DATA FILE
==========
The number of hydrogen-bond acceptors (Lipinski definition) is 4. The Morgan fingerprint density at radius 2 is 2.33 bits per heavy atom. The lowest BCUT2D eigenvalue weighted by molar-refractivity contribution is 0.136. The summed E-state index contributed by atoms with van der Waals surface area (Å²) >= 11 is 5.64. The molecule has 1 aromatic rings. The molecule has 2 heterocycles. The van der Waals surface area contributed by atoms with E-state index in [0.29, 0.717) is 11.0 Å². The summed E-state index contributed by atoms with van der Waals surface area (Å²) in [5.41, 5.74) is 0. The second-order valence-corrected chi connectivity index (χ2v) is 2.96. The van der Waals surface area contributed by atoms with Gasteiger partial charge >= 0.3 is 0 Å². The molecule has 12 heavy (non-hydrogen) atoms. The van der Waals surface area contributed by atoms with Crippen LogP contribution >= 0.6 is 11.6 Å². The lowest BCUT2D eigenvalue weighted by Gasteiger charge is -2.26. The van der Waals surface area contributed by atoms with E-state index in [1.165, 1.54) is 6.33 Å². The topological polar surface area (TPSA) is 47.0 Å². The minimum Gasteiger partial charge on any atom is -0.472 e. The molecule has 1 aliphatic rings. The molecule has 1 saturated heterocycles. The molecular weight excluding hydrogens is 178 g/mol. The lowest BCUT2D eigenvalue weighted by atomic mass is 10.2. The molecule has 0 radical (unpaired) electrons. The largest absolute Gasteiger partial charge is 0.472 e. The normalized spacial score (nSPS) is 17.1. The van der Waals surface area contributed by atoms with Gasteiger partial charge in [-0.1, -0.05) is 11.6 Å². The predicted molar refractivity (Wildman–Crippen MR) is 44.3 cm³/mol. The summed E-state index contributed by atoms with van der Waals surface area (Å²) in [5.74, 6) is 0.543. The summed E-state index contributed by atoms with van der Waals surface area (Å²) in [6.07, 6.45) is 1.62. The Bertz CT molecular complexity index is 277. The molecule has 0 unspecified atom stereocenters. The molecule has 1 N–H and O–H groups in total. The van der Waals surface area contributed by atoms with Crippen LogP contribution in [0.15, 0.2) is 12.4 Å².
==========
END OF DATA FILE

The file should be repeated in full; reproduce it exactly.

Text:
The number of hydrogen-bond acceptors (Lipinski definition) is 4. The Morgan fingerprint density at radius 2 is 2.33 bits per heavy atom. The lowest BCUT2D eigenvalue weighted by molar-refractivity contribution is 0.136. The summed E-state index contributed by atoms with van der Waals surface area (Å²) >= 11 is 5.64. The molecule has 1 aromatic rings. The molecule has 2 heterocycles. The van der Waals surface area contributed by atoms with E-state index in [0.29, 0.717) is 11.0 Å². The summed E-state index contributed by atoms with van der Waals surface area (Å²) in [5.41, 5.74) is 0. The second-order valence-corrected chi connectivity index (χ2v) is 2.96. The van der Waals surface area contributed by atoms with Gasteiger partial charge >= 0.3 is 0 Å². The molecule has 12 heavy (non-hydrogen) atoms. The van der Waals surface area contributed by atoms with Crippen LogP contribution >= 0.6 is 11.6 Å². The lowest BCUT2D eigenvalue weighted by Gasteiger charge is -2.26. The van der Waals surface area contributed by atoms with E-state index in [1.165, 1.54) is 6.33 Å². The topological polar surface area (TPSA) is 47.0 Å². The minimum Gasteiger partial charge on any atom is -0.472 e. The molecule has 1 aliphatic rings. The molecule has 1 saturated heterocycles. The molecular weight excluding hydrogens is 178 g/mol. The lowest BCUT2D eigenvalue weighted by atomic mass is 10.2. The molecule has 0 radical (unpaired) electrons. The largest absolute Gasteiger partial charge is 0.472 e. The normalized spacial score (nSPS) is 17.1. The van der Waals surface area contributed by atoms with Gasteiger partial charge in [-0.1, -0.05) is 11.6 Å². The predicted molar refractivity (Wildman–Crippen MR) is 44.3 cm³/mol. The summed E-state index contributed by atoms with van der Waals surface area (Å²) in [5.74, 6) is 0.543. The summed E-state index contributed by atoms with van der Waals surface area (Å²) in [6.07, 6.45) is 1.62. The Bertz CT molecular complexity index is 277. The molecule has 0 unspecified atom stereocenters. The molecule has 1 N–H and O–H groups in total. The van der Waals surface area contributed by atoms with Crippen LogP contribution in [0.15, 0.2) is 12.4 Å².